Milwaukee Bucks Star Accuses Local Jeweler of "Degrading" Racial Profiling Incident

Milwaukee Bucks Star Accuses Local Jeweler of "Degrading" Racial Profiling Incident
Source: Facebook
Source: Facebook

John Henson, a center for the Milwaukee Bucks, used Instagram on Monday to call out a local jewelry store in Whitefish Bay, Wisconsin, for what he called "one of the the most degrading and racially prejudice[d] things I've ever experienced in life."

According to his post, Henson approached Schwanke-Kasten Jewelers during "regular business hours" to look at a watch, only to have an employee lock the door as he neared. After telling Henson to "go away," employees proceeded to hide in the back of the store. 

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"This was followed by two police cars pulling up and parking across the street and watching me for 5 minutes," Henson wrote.

The officers asked a number of questions that the basketball player described as "irrelevant," including details about his car and what Henson planned to do in the store. 

"[An officer] then had to go in the back and tell them to come out it was safe," Henson wrote, adding that he was deliberately calling out the shop by name to send a message.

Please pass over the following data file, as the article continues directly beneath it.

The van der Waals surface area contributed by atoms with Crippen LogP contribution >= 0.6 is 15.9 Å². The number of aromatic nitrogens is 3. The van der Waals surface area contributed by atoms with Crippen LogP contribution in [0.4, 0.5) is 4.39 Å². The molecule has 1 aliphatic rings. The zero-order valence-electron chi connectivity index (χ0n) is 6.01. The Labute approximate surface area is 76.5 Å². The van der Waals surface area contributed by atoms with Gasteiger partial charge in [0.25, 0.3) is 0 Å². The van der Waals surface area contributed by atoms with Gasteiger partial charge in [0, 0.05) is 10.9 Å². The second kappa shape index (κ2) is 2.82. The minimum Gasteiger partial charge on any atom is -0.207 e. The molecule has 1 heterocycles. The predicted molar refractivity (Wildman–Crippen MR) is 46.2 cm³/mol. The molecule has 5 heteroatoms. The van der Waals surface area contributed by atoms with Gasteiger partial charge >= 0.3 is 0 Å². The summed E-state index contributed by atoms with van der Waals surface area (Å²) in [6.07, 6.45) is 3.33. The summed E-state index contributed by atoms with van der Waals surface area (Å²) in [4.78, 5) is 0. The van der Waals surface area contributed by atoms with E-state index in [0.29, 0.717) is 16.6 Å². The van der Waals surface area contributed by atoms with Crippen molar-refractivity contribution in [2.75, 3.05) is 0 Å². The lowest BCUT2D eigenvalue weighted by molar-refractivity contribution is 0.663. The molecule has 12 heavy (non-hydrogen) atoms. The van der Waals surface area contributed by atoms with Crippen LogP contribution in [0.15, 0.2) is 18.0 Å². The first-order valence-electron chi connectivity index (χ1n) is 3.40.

"You have no right to profile someone because of their race and nationality and this incident needs to be brought to light," Henson said. "I urge anyone who ever is thinking of shopping here reads this and doesn't bring any business to this discriminatory place." 

Henson was ultimately allowed in, but decided to take his business elsewhere.

Representatives for the store did not respond to Mic's request for comment Tuesday morning. 

The Internet, however, was available for comment. After Henson's post went viral, troll armies immediately mobilized, attacking the company on Yelp. A Facebook group, Boycott Schwanke Kasten Jewelers, also sprung up offering another comment conduit for those without Yelp accounts.

Source: Yelp
Source: Yelp
Source: Yelp

In a statement posted online, Tom Dixon, the owner of Schwanke-Kasten Jewelers, apologized for the incident and said that the store had received a number of suspicious phone calls that day and had previously decided to close up 30 minutes earlier than normal.  

"We all agree that racial profiling is never acceptable and deeply regret how circumstances unfolded Friday and today," Dixon said. "I have met John Henson in the store before. There is no excuse for what he experienced today and I hope to see him again to personally apologize."